I used to believe more in the concrete idea of soulmates. I liked the concept of there being an ideal fit for everyone; I wanted the comfort that there was someone who was a perfect complement for me. Now, I’ve been thinking more about how people are always changing, so it’s almost impossible to have this “perfect fit.” However, I do think you can have a deep connection with someone that seems very different from your relationships with other people. You still have to do the work, though! You have to build and value that trust and take the time to learn about each other. There’s no avoiding the fact that you’re going to change as people, so you can decide if you want to go through that together. Maybe not being willing to continue that journey doesn’t mean you weren’t soulmates at one point, but you’ve both moved on to whatever’s right for you. The idea of there being only one person that you can deeply connect with and share things with feels dangerous and restricting. I think soulmates don’t have to be limited to romantic partners, or that you can’t have more than one. That doesn’t make each of these people that you want to move through life with any less special.


Rebecca Williamson


Writing as an extreme hopeless romantic, I think that soulmates absolutely exist. Although marriage was originally meant as a business transaction, the idea I have of marriage equates to my idea that marriage should (hopefully) only happen once and with someone you are truly meant to spend the rest of your life with. While I do have that archaic belief that the person you marry should hopefully be your one and only, I understand that times are changing. If you do end up in marriage that may not last, that just means you haven’t found the right person. This is also coming from someone who has little experience with love. Sort of like what Jessica describes above, I think that there can be many people that you will meet and have a connection with, but you will know it in your gut and in your heart when you have found that one person you are destined to love and be with. The person that you will have this almost innate connection with. I also believe that there are also soulmates you are destined to be friends with. People, whether romantically or platonically, come into our lives for a reason. No matter what, if you feel that connection, you just know they are someone that you cannot give up.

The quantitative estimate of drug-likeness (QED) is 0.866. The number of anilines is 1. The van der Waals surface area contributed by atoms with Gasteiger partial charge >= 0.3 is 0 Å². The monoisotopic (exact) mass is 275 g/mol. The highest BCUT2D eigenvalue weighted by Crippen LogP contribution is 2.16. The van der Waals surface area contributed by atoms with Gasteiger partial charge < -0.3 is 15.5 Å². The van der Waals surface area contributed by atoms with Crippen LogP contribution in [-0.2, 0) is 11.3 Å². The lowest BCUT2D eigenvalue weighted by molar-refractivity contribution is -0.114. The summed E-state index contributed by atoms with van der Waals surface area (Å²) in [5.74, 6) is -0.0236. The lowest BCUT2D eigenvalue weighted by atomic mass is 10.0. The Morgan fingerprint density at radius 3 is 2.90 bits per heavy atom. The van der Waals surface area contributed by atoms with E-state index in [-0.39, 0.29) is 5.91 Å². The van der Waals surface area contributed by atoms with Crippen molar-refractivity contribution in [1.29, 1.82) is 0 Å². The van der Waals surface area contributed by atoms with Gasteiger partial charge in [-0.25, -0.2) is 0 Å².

Hannah Fahy


I think I’m some kind of hybrid between romantic and cynical. I don’t believe in soulmates in the typical way they are explained. The way I see it is that there are people who are meant to be in your life. These people may be romantic, platonic or even just someone you’re meant to learn from. I think the only explanation for my best friend is that we are platonic soulmates. We have learned so much from one another and my life has been made all the better because of her existence in it. I like to believe that I have added something good to her life as well. However, I wouldn’t say that she’s the only “soulmate” I have. I think there are so many people that I’ve had the pleasure of welcoming into my life who are meant to be there even if only for a short time because they help me learn, laugh and love. I think there are “soulmates” who I may never meet. This is so large and philosophical in my head, but basically I don’t believe in there being “the one.” I would like to think there are many people in this world that I could love and grow with whether that is romantic or purely on a friendship level. I guess it’s less of a “soulmate” idea and more of a “there are people who I have the potential to love” idea. It’s only loosely related to soulmates, but that’s my take on it.


Megan Kelly